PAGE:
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Coastal Cleanup Day is a worldwide event on the third Saturday of September. When we found out that most of the ocean trash comes from inland waterways, we started cleanups in Shasta County and Cottonwood Creek Watershed in Tehama County, both in California. This was our fourth time coordinating this event. We had four Roots & Shoots team captains. Each year we get a few more volunteers. This year was amazing because the school that usually volunteers closed, yet we had more volunteers than ever. The media only brings in a handful of volunteers. Most of them come from groups like boy scouts, girl scouts, church groups, 4H, key clubs and other youth community service groups.
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We met with an energy analyst from our local electric company to learn about electric energy conservation and safety. He led a discussion about these two topics and then we did an activity. Each participating family brought 3 electric devices. We pretended tables around the room were the rooms of a mock home. Each room (table) had the relevant appliances on it and were plugged in. Kids predicted which devices used the most energy in each room. We used energy monitoring devices (available through the library) to measure the energy hogs in each room and compare to the predictions. The kids then practiced energy conservation by walking from room to room, using the devices and unplugging or turning off when they are done or leave. Each family went home with a care package from the electric company containing fluorescent bulbs, rebate coupons and info about special conservation and electricity programs available at low cost.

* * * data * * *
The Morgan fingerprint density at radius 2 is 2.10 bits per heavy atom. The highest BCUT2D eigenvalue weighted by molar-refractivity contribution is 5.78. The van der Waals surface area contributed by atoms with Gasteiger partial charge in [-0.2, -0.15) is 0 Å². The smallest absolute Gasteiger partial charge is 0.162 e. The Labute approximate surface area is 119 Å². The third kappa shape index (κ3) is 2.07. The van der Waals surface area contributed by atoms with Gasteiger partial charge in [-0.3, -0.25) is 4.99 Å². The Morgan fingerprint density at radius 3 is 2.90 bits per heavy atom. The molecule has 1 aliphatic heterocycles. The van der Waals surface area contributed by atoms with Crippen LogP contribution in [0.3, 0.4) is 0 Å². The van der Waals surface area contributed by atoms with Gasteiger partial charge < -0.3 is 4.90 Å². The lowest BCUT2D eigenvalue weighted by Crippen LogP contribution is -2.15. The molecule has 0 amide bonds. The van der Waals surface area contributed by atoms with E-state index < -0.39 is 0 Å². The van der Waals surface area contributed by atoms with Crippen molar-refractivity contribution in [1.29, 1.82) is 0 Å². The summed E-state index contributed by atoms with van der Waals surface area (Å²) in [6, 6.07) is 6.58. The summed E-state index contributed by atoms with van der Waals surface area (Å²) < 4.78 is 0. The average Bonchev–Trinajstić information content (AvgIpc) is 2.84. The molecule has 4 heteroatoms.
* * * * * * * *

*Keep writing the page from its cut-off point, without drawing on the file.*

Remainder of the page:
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Kids collected unneeded cell phones, batteries, chargers, ear pieces, etc. and turned them in to be recycled by Collective Good. Collective Good's donations were made to the Grameen Foundation's microloans which help women in poor countries start businesses and achieve self sufficiency. We collected 24 phones plus accessories. Most folks told us that they turned their old phones in at the store where they purchased their new phones. The kids have liked this project so much, that we have turned it into an ongoing project. We send several cell phone shipments to Collective Good throughout the school year.
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We made folding solar ovens out of cardboard and aluminum foil. I made a pattern out of brown paper so kids just traced, cut cardboard, made fold creases and glued aluminum foil down. It still took over an hour. Kids had a good time and we hope to cook our meals for a camping trip later in the fall. We made Cookit solar ovens as described at http://solarcooking.wikia.com/wiki/Cookit.